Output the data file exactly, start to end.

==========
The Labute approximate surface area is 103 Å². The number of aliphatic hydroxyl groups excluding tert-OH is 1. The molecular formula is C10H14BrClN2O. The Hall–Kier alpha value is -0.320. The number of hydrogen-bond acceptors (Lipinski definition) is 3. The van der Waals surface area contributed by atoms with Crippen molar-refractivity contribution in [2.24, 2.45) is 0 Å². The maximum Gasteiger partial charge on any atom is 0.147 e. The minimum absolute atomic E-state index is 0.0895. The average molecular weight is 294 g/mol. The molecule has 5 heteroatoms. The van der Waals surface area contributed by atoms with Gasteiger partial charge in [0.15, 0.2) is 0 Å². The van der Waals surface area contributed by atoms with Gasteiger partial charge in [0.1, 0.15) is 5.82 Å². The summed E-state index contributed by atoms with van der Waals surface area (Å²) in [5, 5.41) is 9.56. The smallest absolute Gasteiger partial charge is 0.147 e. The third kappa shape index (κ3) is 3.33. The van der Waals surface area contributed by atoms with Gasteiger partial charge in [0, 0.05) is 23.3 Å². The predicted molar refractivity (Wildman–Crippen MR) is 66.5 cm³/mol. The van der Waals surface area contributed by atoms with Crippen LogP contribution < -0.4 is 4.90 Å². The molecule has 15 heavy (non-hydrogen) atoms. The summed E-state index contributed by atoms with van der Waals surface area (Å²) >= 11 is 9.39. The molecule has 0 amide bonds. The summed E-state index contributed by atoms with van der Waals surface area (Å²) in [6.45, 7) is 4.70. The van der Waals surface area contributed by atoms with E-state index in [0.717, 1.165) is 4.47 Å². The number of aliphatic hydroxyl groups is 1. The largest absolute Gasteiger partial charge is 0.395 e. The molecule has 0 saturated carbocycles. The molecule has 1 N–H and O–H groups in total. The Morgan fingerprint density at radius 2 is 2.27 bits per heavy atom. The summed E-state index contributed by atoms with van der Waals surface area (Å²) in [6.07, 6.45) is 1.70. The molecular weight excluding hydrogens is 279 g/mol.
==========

The Labute approximate surface area is 103 Å². The number of aliphatic hydroxyl groups excluding tert-OH is 1. The molecular formula is C10H14BrClN2O. The Hall–Kier alpha value is -0.320. The number of hydrogen-bond acceptors (Lipinski definition) is 3. The van der Waals surface area contributed by atoms with Crippen molar-refractivity contribution in [2.24, 2.45) is 0 Å². The maximum Gasteiger partial charge on any atom is 0.147 e. The minimum absolute atomic E-state index is 0.0895. The average molecular weight is 294 g/mol. The molecule has 5 heteroatoms. The van der Waals surface area contributed by atoms with Gasteiger partial charge in [0.15, 0.2) is 0 Å². The van der Waals surface area contributed by atoms with Gasteiger partial charge in [0.1, 0.15) is 5.82 Å². The summed E-state index contributed by atoms with van der Waals surface area (Å²) in [5, 5.41) is 9.56. The smallest absolute Gasteiger partial charge is 0.147 e. The third kappa shape index (κ3) is 3.33. The van der Waals surface area contributed by atoms with Gasteiger partial charge in [0, 0.05) is 23.3 Å². The predicted molar refractivity (Wildman–Crippen MR) is 66.5 cm³/mol. The van der Waals surface area contributed by atoms with Crippen LogP contribution < -0.4 is 4.90 Å². The molecule has 15 heavy (non-hydrogen) atoms. The summed E-state index contributed by atoms with van der Waals surface area (Å²) >= 11 is 9.39. The molecule has 0 amide bonds. The summed E-state index contributed by atoms with van der Waals surface area (Å²) in [6.45, 7) is 4.70. The van der Waals surface area contributed by atoms with E-state index in [0.717, 1.165) is 4.47 Å². The number of aliphatic hydroxyl groups is 1. The largest absolute Gasteiger partial charge is 0.395 e. The molecule has 0 saturated carbocycles. The molecule has 1 N–H and O–H groups in total. The Morgan fingerprint density at radius 2 is 2.27 bits per heavy atom. The summed E-state index contributed by atoms with van der Waals surface area (Å²) in [6.07, 6.45) is 1.70. The molecular weight excluding hydrogens is 279 g/mol.